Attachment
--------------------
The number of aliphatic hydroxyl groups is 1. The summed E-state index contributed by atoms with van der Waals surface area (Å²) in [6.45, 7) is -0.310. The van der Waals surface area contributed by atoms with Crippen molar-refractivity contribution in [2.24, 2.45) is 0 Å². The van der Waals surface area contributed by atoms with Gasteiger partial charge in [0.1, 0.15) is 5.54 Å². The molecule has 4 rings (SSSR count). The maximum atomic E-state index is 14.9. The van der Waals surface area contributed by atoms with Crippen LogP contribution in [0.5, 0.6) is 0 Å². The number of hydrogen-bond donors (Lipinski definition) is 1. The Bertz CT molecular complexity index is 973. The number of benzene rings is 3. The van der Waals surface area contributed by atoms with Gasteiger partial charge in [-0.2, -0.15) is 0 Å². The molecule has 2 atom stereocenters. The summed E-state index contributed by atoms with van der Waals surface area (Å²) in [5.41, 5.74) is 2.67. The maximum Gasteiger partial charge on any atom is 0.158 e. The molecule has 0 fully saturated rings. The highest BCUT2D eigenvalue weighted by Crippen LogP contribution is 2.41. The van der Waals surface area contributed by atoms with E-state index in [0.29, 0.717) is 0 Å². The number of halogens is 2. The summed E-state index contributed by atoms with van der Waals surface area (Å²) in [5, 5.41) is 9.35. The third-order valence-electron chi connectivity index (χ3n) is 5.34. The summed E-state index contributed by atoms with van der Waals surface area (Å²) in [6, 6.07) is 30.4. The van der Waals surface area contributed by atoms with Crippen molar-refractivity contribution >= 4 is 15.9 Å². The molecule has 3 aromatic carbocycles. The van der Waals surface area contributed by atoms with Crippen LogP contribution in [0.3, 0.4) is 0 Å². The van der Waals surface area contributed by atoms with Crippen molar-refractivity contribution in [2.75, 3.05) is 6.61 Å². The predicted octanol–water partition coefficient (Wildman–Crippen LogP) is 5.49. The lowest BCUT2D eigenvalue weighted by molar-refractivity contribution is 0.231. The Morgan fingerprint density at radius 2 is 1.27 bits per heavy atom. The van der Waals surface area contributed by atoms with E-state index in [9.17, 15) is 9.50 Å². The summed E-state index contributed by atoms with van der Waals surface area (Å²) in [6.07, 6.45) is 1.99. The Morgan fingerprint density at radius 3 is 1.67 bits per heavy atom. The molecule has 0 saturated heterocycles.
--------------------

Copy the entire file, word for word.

The number of aliphatic hydroxyl groups is 1. The summed E-state index contributed by atoms with van der Waals surface area (Å²) in [6.45, 7) is -0.310. The van der Waals surface area contributed by atoms with Crippen molar-refractivity contribution in [2.24, 2.45) is 0 Å². The van der Waals surface area contributed by atoms with Gasteiger partial charge in [0.1, 0.15) is 5.54 Å². The molecule has 4 rings (SSSR count). The maximum atomic E-state index is 14.9. The van der Waals surface area contributed by atoms with Crippen LogP contribution in [0.5, 0.6) is 0 Å². The number of hydrogen-bond donors (Lipinski definition) is 1. The Bertz CT molecular complexity index is 973. The number of benzene rings is 3. The van der Waals surface area contributed by atoms with Gasteiger partial charge in [-0.2, -0.15) is 0 Å². The molecule has 2 atom stereocenters. The summed E-state index contributed by atoms with van der Waals surface area (Å²) in [5.41, 5.74) is 2.67. The maximum Gasteiger partial charge on any atom is 0.158 e. The molecule has 0 fully saturated rings. The highest BCUT2D eigenvalue weighted by Crippen LogP contribution is 2.41. The van der Waals surface area contributed by atoms with E-state index in [0.29, 0.717) is 0 Å². The number of halogens is 2. The summed E-state index contributed by atoms with van der Waals surface area (Å²) in [5, 5.41) is 9.35. The third-order valence-electron chi connectivity index (χ3n) is 5.34. The summed E-state index contributed by atoms with van der Waals surface area (Å²) in [6, 6.07) is 30.4. The van der Waals surface area contributed by atoms with Crippen molar-refractivity contribution >= 4 is 15.9 Å². The molecule has 3 aromatic carbocycles. The van der Waals surface area contributed by atoms with Crippen LogP contribution in [0.3, 0.4) is 0 Å². The van der Waals surface area contributed by atoms with Crippen molar-refractivity contribution in [2.75, 3.05) is 6.61 Å². The predicted octanol–water partition coefficient (Wildman–Crippen LogP) is 5.49. The lowest BCUT2D eigenvalue weighted by molar-refractivity contribution is 0.231. The Morgan fingerprint density at radius 2 is 1.27 bits per heavy atom. The van der Waals surface area contributed by atoms with E-state index in [9.17, 15) is 9.50 Å². The summed E-state index contributed by atoms with van der Waals surface area (Å²) in [6.07, 6.45) is 1.99. The Morgan fingerprint density at radius 3 is 1.67 bits per heavy atom. The molecule has 0 saturated heterocycles.